Definitions

from Wiktionary, Creative Commons Attribution/Share-Alike License

  • adj. Capable of being known.
  • adj. Liable to judicial investigation.

from the GNU version of the Collaborative International Dictionary of English

  • adj. Capable of being known.
  • adj. Liable to judicial investigation.

from The Century Dictionary and Cyclopedia

  • Capable of being known.
  • Liable or subject to judicial investigation.

from WordNet 3.0 Copyright 2006 by Princeton University. All rights reserved.

  • adj. capable of being known

Etymologies

Sorry, no etymologies found.

Examples

  • There are people who give dinners, and who are not cognoscible.

    The Rise of Silas Lapham

  • He wonders why the physiologists of old, having such means of instruction, did not inquire into the secrets of nature: but judiciously concludes, that such questions would probably have been vain; “for, in matters cognoscible, and formed for our disquisition, our industry must be our oracle, and reason our Apollo.”

    Christian Morals

  • He is not only the first being, but the first and primary known, the primum esse and the primum cognoscible, as he is justly to be reckoned.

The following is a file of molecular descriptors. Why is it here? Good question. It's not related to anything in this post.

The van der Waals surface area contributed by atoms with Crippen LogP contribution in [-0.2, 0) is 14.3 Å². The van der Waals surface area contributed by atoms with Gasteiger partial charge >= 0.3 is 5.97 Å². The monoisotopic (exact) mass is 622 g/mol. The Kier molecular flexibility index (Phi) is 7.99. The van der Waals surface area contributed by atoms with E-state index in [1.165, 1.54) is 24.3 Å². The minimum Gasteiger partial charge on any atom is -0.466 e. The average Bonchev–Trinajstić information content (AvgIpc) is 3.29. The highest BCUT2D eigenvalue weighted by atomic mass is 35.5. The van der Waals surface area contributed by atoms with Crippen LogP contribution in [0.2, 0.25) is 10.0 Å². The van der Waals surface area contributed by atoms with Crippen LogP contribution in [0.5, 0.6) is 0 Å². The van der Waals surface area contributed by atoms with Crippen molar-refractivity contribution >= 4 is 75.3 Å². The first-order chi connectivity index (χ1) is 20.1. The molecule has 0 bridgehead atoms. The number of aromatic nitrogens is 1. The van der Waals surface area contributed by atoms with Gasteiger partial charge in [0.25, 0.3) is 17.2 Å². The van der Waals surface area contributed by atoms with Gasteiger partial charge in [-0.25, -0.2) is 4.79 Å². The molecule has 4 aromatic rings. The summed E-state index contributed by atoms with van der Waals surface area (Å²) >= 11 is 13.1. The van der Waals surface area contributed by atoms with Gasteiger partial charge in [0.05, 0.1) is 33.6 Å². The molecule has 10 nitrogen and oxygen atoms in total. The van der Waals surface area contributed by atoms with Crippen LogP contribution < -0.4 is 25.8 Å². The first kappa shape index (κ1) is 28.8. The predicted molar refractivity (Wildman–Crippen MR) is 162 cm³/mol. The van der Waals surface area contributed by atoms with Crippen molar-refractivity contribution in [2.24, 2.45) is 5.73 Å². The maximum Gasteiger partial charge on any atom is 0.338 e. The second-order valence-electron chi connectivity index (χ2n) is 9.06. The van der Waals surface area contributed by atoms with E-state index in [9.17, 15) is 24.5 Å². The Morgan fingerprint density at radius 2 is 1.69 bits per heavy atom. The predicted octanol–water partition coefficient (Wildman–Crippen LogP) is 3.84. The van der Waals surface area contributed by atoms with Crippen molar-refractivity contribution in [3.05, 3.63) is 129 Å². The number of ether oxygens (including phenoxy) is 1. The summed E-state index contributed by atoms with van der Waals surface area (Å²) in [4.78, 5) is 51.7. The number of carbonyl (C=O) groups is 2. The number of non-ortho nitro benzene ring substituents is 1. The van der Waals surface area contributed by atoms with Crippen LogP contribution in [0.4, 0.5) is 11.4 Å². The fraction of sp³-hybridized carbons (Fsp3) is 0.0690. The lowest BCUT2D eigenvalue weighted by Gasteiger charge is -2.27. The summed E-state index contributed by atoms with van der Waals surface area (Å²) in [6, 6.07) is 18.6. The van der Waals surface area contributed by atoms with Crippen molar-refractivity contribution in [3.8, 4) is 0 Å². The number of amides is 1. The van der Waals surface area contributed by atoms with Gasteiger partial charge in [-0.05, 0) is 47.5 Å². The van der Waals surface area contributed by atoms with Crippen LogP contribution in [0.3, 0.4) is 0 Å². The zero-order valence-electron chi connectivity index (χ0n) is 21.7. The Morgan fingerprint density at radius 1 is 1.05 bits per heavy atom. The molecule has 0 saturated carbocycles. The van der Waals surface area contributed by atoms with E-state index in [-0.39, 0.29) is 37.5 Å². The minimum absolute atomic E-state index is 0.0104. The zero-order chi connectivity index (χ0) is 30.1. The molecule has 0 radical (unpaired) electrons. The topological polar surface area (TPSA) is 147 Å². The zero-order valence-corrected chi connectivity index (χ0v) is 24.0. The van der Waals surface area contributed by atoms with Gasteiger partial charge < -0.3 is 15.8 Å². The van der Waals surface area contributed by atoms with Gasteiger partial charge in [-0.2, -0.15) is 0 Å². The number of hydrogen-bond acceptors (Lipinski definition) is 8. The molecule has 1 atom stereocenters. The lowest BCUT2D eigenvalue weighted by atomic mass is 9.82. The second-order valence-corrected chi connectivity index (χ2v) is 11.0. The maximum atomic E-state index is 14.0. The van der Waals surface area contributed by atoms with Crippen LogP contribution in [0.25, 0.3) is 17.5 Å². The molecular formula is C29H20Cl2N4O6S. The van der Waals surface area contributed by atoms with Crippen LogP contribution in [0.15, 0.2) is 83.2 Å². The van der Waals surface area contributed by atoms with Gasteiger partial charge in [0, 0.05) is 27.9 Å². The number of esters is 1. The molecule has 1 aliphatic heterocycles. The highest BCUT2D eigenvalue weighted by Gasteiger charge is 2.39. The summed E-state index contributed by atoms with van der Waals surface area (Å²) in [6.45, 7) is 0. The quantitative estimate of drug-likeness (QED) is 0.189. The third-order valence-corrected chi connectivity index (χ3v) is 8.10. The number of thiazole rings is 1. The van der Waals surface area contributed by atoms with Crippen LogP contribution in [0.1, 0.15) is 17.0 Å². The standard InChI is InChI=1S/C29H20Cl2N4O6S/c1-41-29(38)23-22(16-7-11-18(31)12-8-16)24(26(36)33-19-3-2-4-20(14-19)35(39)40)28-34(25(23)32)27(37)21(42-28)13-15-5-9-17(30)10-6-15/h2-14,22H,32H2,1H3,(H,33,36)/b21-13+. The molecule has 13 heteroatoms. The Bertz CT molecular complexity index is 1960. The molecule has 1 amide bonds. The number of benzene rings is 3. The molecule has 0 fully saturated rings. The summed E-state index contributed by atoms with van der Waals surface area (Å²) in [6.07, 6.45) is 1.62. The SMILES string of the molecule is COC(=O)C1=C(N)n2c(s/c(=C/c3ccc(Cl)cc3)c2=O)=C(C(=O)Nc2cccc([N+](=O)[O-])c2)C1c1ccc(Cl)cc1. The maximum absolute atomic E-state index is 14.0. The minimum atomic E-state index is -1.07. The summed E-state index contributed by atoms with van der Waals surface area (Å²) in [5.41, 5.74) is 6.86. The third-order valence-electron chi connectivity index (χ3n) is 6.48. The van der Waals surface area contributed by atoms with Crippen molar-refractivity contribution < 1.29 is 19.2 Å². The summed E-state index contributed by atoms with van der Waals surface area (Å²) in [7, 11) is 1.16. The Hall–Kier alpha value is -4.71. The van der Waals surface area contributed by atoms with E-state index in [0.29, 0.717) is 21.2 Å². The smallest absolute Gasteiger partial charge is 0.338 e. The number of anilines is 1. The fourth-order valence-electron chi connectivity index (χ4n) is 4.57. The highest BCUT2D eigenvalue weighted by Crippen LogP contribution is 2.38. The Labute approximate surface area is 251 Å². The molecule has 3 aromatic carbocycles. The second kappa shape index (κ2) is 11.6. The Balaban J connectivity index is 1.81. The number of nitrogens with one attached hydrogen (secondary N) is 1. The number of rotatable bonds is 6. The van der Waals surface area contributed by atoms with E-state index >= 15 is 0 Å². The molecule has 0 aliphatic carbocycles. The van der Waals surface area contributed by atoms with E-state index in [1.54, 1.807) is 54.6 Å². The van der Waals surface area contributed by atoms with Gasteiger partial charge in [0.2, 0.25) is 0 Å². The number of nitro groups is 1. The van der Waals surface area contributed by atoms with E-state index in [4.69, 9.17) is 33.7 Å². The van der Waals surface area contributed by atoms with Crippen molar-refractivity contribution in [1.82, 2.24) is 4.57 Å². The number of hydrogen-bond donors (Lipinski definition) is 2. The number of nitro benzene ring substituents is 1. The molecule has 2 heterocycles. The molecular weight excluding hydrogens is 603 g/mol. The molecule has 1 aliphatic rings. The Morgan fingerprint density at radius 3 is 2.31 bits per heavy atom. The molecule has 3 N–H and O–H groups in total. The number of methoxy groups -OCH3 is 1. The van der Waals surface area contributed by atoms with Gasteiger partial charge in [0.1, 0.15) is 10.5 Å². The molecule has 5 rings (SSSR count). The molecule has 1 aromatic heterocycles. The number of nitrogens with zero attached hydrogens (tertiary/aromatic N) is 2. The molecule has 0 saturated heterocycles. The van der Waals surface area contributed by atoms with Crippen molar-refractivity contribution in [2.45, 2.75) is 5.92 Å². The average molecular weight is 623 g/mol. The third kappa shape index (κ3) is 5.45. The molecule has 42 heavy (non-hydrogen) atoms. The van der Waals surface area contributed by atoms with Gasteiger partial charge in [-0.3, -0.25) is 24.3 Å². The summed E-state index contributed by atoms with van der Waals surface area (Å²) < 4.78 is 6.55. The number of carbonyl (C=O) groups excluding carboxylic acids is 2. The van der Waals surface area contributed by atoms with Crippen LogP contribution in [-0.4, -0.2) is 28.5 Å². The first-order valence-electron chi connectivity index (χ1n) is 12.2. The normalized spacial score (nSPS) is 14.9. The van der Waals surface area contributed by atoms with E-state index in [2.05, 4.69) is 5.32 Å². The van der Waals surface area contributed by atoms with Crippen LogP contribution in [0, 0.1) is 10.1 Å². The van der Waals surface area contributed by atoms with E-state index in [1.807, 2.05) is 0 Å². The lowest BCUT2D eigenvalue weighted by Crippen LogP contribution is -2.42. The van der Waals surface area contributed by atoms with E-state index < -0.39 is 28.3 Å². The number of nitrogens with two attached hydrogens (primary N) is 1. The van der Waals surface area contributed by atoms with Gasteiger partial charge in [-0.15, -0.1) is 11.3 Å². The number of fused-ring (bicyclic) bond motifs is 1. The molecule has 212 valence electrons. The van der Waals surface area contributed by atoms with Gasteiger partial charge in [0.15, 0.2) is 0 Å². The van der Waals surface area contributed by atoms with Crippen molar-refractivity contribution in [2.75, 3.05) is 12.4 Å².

The Whole Works of the Rev. John Howe, M.A. with a Memoir of the Author. Vol. VI.

  • "Quum enim ad cognitionem duo concurrant necessario, videlicet praesentia cognoscibilis et lumen quo mediante de illo judicamus, habitus cognoscitivi sunt quodammodo nobis innati ratione luminis animo inditi; sunt etiam acquisiti ratione speciei" -- "For as two things necessarily concur for cognition, namely, the presence of something cognoscible, and the light by which we judge concerning it, cognoscitive habits are in a certain sense innate, by reason of the light wherewith the mind is endowed; and they are also acquired, by reason of the species."

    The Catholic Encyclopedia, Volume 4: Clandestinity-Diocesan Chancery

  • What Berkeley does not seem to have so clearly perceived is that the non-existence of a substance of mind is equally arguable; and that the result of the impartial application of his reasonings is the reduction of the all to co-existences and sequences of phenomena, beneath and beyond which there is nothing cognoscible. "

    Thomas Henry Huxley; A Sketch Of His Life And Work

  • What Berkeley does not seem to have so clearly perceived is that the non-existence of a substance of mind is equally arguable; and that the result of the impartial application of his reasonings is the reduction of the all to co-existences and sequences of phenomena, beneath and beyond which there is nothing cognoscible.”

    Thomas Henry Huxley A Sketch Of His Life And Work

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Comments

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  • This word sounds like you're chewing, or at least your mouth moves like you're chewing. That seems very appropriate to me.

    May 25, 2009